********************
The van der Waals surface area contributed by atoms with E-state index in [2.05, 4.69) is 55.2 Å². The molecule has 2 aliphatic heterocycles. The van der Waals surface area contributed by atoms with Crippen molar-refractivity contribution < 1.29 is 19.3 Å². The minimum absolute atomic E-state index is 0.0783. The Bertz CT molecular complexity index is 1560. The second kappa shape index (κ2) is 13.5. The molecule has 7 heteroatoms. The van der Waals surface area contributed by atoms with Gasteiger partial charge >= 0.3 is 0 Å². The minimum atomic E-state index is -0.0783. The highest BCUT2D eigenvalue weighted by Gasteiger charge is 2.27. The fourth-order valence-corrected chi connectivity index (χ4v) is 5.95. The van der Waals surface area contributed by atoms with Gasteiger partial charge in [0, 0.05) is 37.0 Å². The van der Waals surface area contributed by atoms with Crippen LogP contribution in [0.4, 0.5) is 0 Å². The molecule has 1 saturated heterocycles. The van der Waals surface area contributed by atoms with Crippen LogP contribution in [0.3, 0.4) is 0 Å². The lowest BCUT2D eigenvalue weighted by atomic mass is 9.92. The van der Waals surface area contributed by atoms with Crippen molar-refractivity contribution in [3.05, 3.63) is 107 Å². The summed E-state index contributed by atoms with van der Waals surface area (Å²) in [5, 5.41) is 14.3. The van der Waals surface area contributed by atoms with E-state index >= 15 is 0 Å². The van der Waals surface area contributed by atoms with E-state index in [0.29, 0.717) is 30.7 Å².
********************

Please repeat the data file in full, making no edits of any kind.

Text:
The van der Waals surface area contributed by atoms with E-state index in [2.05, 4.69) is 55.2 Å². The molecule has 2 aliphatic heterocycles. The van der Waals surface area contributed by atoms with Crippen molar-refractivity contribution < 1.29 is 19.3 Å². The minimum absolute atomic E-state index is 0.0783. The Bertz CT molecular complexity index is 1560. The second kappa shape index (κ2) is 13.5. The molecule has 7 heteroatoms. The van der Waals surface area contributed by atoms with Gasteiger partial charge >= 0.3 is 0 Å². The minimum atomic E-state index is -0.0783. The highest BCUT2D eigenvalue weighted by Gasteiger charge is 2.27. The fourth-order valence-corrected chi connectivity index (χ4v) is 5.95. The van der Waals surface area contributed by atoms with Gasteiger partial charge in [0, 0.05) is 37.0 Å². The van der Waals surface area contributed by atoms with Crippen LogP contribution in [0.4, 0.5) is 0 Å². The molecule has 1 saturated heterocycles. The van der Waals surface area contributed by atoms with Crippen LogP contribution in [0.3, 0.4) is 0 Å². The lowest BCUT2D eigenvalue weighted by atomic mass is 9.92. The van der Waals surface area contributed by atoms with Crippen molar-refractivity contribution in [3.05, 3.63) is 107 Å². The summed E-state index contributed by atoms with van der Waals surface area (Å²) in [5, 5.41) is 14.3. The van der Waals surface area contributed by atoms with E-state index >= 15 is 0 Å². The van der Waals surface area contributed by atoms with E-state index in [0.29, 0.717) is 30.7 Å².